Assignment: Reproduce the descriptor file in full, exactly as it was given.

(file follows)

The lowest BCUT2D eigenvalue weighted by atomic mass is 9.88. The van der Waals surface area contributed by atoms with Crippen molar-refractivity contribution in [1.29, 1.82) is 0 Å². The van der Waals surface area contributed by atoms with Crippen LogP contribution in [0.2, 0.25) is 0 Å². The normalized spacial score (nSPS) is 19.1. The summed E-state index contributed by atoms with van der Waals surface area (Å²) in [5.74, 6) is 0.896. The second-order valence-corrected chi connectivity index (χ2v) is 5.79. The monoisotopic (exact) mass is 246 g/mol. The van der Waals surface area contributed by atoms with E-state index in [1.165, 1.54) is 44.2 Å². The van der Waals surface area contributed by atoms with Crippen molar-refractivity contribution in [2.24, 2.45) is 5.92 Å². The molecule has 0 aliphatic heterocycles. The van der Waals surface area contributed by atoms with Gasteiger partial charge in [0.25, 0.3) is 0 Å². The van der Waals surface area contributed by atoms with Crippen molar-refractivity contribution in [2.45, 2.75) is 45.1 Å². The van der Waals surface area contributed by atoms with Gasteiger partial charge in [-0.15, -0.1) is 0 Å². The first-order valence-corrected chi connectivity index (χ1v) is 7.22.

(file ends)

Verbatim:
The lowest BCUT2D eigenvalue weighted by atomic mass is 9.88. The van der Waals surface area contributed by atoms with Crippen molar-refractivity contribution in [1.29, 1.82) is 0 Å². The van der Waals surface area contributed by atoms with Crippen LogP contribution in [0.2, 0.25) is 0 Å². The normalized spacial score (nSPS) is 19.1. The summed E-state index contributed by atoms with van der Waals surface area (Å²) in [5.74, 6) is 0.896. The second-order valence-corrected chi connectivity index (χ2v) is 5.79. The monoisotopic (exact) mass is 246 g/mol. The van der Waals surface area contributed by atoms with E-state index in [1.165, 1.54) is 44.2 Å². The van der Waals surface area contributed by atoms with Crippen molar-refractivity contribution in [2.24, 2.45) is 5.92 Å². The molecule has 0 aliphatic heterocycles. The van der Waals surface area contributed by atoms with Gasteiger partial charge in [0.25, 0.3) is 0 Å². The van der Waals surface area contributed by atoms with Crippen molar-refractivity contribution in [2.45, 2.75) is 45.1 Å². The van der Waals surface area contributed by atoms with Gasteiger partial charge in [-0.15, -0.1) is 0 Å². The first-order valence-corrected chi connectivity index (χ1v) is 7.22.